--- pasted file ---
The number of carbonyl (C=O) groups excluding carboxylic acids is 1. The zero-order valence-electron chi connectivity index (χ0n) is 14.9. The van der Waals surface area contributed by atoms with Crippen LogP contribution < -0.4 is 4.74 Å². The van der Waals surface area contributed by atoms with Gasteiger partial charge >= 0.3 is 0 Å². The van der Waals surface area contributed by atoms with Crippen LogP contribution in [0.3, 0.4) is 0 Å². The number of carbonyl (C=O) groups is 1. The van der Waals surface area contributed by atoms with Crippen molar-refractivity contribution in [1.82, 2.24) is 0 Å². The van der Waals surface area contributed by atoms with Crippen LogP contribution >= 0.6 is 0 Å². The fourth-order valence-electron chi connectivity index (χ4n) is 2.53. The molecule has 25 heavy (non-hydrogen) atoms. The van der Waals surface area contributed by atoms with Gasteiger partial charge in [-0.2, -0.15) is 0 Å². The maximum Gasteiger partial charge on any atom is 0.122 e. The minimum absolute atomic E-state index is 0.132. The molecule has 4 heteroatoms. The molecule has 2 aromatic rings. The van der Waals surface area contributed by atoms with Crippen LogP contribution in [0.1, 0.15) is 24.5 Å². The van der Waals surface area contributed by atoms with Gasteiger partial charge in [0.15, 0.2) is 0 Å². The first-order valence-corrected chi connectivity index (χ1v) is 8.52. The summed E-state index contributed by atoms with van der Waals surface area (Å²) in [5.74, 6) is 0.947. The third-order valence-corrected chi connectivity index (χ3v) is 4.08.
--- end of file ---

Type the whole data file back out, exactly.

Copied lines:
The number of carbonyl (C=O) groups excluding carboxylic acids is 1. The zero-order valence-electron chi connectivity index (χ0n) is 14.9. The van der Waals surface area contributed by atoms with Crippen LogP contribution < -0.4 is 4.74 Å². The van der Waals surface area contributed by atoms with Gasteiger partial charge >= 0.3 is 0 Å². The van der Waals surface area contributed by atoms with Crippen LogP contribution in [0.3, 0.4) is 0 Å². The number of carbonyl (C=O) groups is 1. The van der Waals surface area contributed by atoms with Crippen molar-refractivity contribution in [1.82, 2.24) is 0 Å². The van der Waals surface area contributed by atoms with Crippen LogP contribution >= 0.6 is 0 Å². The fourth-order valence-electron chi connectivity index (χ4n) is 2.53. The molecule has 25 heavy (non-hydrogen) atoms. The van der Waals surface area contributed by atoms with Gasteiger partial charge in [-0.2, -0.15) is 0 Å². The maximum Gasteiger partial charge on any atom is 0.122 e. The minimum absolute atomic E-state index is 0.132. The molecule has 4 heteroatoms. The molecule has 2 aromatic rings. The van der Waals surface area contributed by atoms with Crippen LogP contribution in [0.1, 0.15) is 24.5 Å². The van der Waals surface area contributed by atoms with Gasteiger partial charge in [0.15, 0.2) is 0 Å². The first-order valence-corrected chi connectivity index (χ1v) is 8.52. The summed E-state index contributed by atoms with van der Waals surface area (Å²) in [5.74, 6) is 0.947. The third-order valence-corrected chi connectivity index (χ3v) is 4.08.